• Ross managed to contribute with his sheer athleticism, but he also disappeared for minutes at a time.  There were moments where it was clear that the team was trying to get him involved, but it was telegraphed and forced, which allowed CSUN to defend it relatively easily.  At times, Ross struggled to take his man one-on-one and create a good shot.  As a result, he ended up taking a number of difficult, low percentage shots.  Last year, he benefited from sharing the floor with Isaiah Thomas who was able to collapse defenses and provide him with open looks.  So far this year, those opportunities have been much less frequent and he has suffered. If he’s going to turn into the consistent, high-level scorer that we anticipated, Ross is going to need help from his teammates.  And that help needs to come in the form of something other than a telegraphed lob into the high post.

Darnell Gant:

  • Gant started and played as he has for the last 4+ seasons. As a 5th year senior, we should have a thorough understanding of what Gant brings to the table. He has been, is, and will always be a role player who best serves the team when he provides a spark off the bench. Gant was efficient offensively (2-2 from the field), but was consistently beat on defense and ended up in foul trouble relatively early in the game. He ended with 4 fouls in 15 minutes of play, but did manage to bring down 8 rebounds in that short amount of time. My hope is that Gant returns to his role as a veteran bench player as that will help him contribute to this team.

Substitutes

Desmond Simmons:

  • The motor was firing on all cylinders against CSUN. At least half a dozen times, Simmons outworked two or three CSUN players for a rebound. I am thoroughly impressed by the effort Simmons puts forth every time he steps on the floor. In addition to drawing applause from the crowd for his rebounding, Simmons was an efficient team high-scorer with 13 points (5-9 from the field). He can definitely hit the mid-range jumper as well as the 3 point shot, but I believe his greatest contribution to this team will come on second chance points. Several times against CSUN, Simmons tore down a rebound and went right to the basket with it. While his offensive skills around the basket could use some improvement, there is no doubt that the energy and the effort are there.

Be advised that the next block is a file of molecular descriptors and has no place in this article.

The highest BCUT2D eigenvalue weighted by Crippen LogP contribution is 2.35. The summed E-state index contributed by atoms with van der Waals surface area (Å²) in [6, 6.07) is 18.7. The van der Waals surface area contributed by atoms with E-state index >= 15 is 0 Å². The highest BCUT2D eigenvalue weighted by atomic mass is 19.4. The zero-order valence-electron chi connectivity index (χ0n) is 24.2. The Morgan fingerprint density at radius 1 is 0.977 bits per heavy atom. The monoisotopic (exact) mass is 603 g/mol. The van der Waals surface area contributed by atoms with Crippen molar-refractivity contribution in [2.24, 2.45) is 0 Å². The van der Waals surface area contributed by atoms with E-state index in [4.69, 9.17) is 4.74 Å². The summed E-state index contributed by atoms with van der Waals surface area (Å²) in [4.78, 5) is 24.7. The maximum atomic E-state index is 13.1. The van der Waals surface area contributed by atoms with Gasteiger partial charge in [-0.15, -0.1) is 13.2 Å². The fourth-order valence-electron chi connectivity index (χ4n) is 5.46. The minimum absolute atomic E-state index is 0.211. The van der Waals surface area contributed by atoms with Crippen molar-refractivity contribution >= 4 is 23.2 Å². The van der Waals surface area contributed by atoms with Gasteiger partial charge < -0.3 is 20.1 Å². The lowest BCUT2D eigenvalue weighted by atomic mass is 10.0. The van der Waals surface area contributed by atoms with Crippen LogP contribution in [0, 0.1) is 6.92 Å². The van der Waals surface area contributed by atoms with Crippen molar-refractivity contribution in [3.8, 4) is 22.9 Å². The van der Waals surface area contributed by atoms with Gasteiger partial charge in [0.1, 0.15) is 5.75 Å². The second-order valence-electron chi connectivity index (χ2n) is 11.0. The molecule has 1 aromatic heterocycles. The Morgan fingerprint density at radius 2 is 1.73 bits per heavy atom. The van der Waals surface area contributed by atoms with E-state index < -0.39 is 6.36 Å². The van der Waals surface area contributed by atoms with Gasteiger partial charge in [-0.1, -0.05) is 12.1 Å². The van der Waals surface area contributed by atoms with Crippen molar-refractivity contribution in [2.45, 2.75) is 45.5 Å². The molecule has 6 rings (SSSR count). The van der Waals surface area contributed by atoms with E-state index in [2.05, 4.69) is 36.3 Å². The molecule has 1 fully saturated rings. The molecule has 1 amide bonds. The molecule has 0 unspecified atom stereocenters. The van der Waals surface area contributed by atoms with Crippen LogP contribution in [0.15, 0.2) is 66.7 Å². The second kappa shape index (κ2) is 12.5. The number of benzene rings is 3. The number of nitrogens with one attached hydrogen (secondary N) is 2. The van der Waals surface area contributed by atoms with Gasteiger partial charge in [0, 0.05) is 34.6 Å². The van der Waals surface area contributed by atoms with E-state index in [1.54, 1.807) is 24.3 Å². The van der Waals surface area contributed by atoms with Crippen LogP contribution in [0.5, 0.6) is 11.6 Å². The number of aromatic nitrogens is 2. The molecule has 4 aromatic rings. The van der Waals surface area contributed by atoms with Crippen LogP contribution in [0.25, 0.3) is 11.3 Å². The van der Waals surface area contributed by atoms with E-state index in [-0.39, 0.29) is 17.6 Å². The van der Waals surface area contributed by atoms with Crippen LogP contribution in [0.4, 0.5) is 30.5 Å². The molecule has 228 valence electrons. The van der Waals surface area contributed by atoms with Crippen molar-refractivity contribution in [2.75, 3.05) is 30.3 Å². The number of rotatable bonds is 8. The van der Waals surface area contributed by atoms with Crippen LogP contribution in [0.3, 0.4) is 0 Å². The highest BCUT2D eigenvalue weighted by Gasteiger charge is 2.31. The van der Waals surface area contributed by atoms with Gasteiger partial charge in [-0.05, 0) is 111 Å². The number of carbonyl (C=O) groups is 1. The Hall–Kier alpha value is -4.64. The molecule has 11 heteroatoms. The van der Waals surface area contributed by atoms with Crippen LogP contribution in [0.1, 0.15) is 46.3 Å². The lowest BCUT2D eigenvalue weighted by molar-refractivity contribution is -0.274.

Hikeem Stewart:

  • Hikeem saw the most minutes since the 88-65 Houston Baptist drubbing earlier this season. Those minutes were well used. He showed an on-ball defense unlike any of his teammates. The intensity with which he hounded CSUN ball handlers was a sight for sore eyes. Late in the game, the Huskies had a lineup of Stewart, Breunig, Kemp, Wegner, and Sherrer on the floor. As the sole ball handler and floor general, Hikeem proved himself nicely. If he can continue to refine and improve his defensive skillset, we may have found UW’s next lockdown defender and Hikeem may have carved out a niche on this team.

Aziz N’Diaye:

  • Aziz came back from his knee injury and played 16 minutes in a reserve role. Even with limited minutes his presence on the floor was felt. The Huskies are simply a different team with their enforcer manning the paint. CSUN guards showed a hesitancy to drive when they looked up and saw seven feet of Senegalese fury standing between them and the basket. One has to wonder if Nate Wolters would have rethought a few of those drives into the paint if he had to account for Aziz. On the other end of the floor, the offensive game opens up significantly with N’Diaye out there. He even put the ball on the floor a couple times and showed off his new jump hook. He dominated the CSUN frontline, putting up a line of 11 points (67% shooting), 7 rebounds, 2 blocks, and 2 fouls in 16 minutes.

Martin Breunig:

  • Breunig plays like a freshman, there’s no getting around that. His understanding for the college game is most definitely a work in progress. However, there’s also no denying the intensity with which he plays the game. Aside from Aziz, he’s the only member of the team capable of setting a good screen. Against CSUN, he showed that ability with a crunching screen that left a CSUN guard on the floor in a heap. Offensively he is still very raw (he was blocked a few times by CSUN defenders), but again he shows a tenacity and aggressiveness in attacking the hoop. If Romar and his assistants can coach him up, Breunig could turn into a good contributor. He certainly showed glimpses of his potential against the Matadors.

Shawn Kemp Jr:

  • For whatever reason, Kemp seemed to be in Romar’s dog house against SDSU when he logged only 2 minutes. That may have changed as Kemp came back and played 8 against CSUN. In those 8 minutes he showed a lot of potential both defensively (led the team with 3 blocks) and offensively when he ran the floor with Tony Wroten and threw down a left-handed jam off of Wroten’s behind the back pass. It was quite possibly the play the night, and brought the house down. Continued performances like this will hopefully lead to increased playing time for Kemp and accelerate his learning curve.

Brenden Sherrer/Alex Wegner:

  • Sherrer and the heir to his Victory Cigar throne ran the floor together in the waning minutes of the game. Sherrer is still Sherrer and Wegner seems to be a much slimmer, but more technically skilled version of him. While it’s unlikely Wegner will ever be a significant contributor to this team, he is definitely an unknown commodity at this point in his Husky career.